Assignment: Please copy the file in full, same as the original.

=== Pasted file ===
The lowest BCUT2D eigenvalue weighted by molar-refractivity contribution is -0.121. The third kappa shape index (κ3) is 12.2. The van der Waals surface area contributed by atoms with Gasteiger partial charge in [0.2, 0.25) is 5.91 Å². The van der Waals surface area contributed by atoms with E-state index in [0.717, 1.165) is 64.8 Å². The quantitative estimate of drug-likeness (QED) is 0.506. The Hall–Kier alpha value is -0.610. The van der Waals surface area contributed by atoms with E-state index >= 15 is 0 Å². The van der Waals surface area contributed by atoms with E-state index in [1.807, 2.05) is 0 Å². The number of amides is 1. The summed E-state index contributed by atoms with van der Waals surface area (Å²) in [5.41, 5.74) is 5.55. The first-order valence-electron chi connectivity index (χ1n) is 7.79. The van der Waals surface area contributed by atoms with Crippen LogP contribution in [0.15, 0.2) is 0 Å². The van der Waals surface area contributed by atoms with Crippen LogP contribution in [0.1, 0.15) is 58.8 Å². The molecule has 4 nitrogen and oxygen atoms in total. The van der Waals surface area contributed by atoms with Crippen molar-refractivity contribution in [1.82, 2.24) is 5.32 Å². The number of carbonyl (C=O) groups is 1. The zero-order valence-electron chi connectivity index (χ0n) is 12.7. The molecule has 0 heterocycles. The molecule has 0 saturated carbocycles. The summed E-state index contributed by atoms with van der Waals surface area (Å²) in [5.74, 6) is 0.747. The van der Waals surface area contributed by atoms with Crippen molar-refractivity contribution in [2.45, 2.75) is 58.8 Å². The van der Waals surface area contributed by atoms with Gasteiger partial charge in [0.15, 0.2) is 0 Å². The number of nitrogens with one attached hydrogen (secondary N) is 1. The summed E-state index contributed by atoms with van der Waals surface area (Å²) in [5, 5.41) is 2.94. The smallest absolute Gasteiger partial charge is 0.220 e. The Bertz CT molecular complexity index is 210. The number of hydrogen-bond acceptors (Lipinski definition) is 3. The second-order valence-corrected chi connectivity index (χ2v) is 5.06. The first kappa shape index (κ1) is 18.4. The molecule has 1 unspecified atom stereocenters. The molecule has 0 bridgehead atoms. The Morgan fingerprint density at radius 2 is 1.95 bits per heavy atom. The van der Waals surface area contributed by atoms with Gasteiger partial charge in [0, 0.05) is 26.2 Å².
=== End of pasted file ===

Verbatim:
The lowest BCUT2D eigenvalue weighted by molar-refractivity contribution is -0.121. The third kappa shape index (κ3) is 12.2. The van der Waals surface area contributed by atoms with Gasteiger partial charge in [0.2, 0.25) is 5.91 Å². The van der Waals surface area contributed by atoms with E-state index in [0.717, 1.165) is 64.8 Å². The quantitative estimate of drug-likeness (QED) is 0.506. The Hall–Kier alpha value is -0.610. The van der Waals surface area contributed by atoms with E-state index >= 15 is 0 Å². The van der Waals surface area contributed by atoms with E-state index in [1.807, 2.05) is 0 Å². The number of amides is 1. The summed E-state index contributed by atoms with van der Waals surface area (Å²) in [5.41, 5.74) is 5.55. The first-order valence-electron chi connectivity index (χ1n) is 7.79. The van der Waals surface area contributed by atoms with Crippen LogP contribution in [0.15, 0.2) is 0 Å². The van der Waals surface area contributed by atoms with Crippen LogP contribution in [0.1, 0.15) is 58.8 Å². The molecule has 4 nitrogen and oxygen atoms in total. The van der Waals surface area contributed by atoms with Crippen molar-refractivity contribution in [1.82, 2.24) is 5.32 Å². The number of carbonyl (C=O) groups is 1. The zero-order valence-electron chi connectivity index (χ0n) is 12.7. The molecule has 0 heterocycles. The molecule has 0 saturated carbocycles. The summed E-state index contributed by atoms with van der Waals surface area (Å²) in [5.74, 6) is 0.747. The van der Waals surface area contributed by atoms with Crippen molar-refractivity contribution in [2.45, 2.75) is 58.8 Å². The van der Waals surface area contributed by atoms with Gasteiger partial charge in [0.15, 0.2) is 0 Å². The number of nitrogens with one attached hydrogen (secondary N) is 1. The summed E-state index contributed by atoms with van der Waals surface area (Å²) in [5, 5.41) is 2.94. The smallest absolute Gasteiger partial charge is 0.220 e. The Bertz CT molecular complexity index is 210. The number of hydrogen-bond acceptors (Lipinski definition) is 3. The second-order valence-corrected chi connectivity index (χ2v) is 5.06. The first kappa shape index (κ1) is 18.4. The molecule has 1 unspecified atom stereocenters. The molecule has 0 bridgehead atoms. The Morgan fingerprint density at radius 2 is 1.95 bits per heavy atom. The van der Waals surface area contributed by atoms with Gasteiger partial charge in [0, 0.05) is 26.2 Å².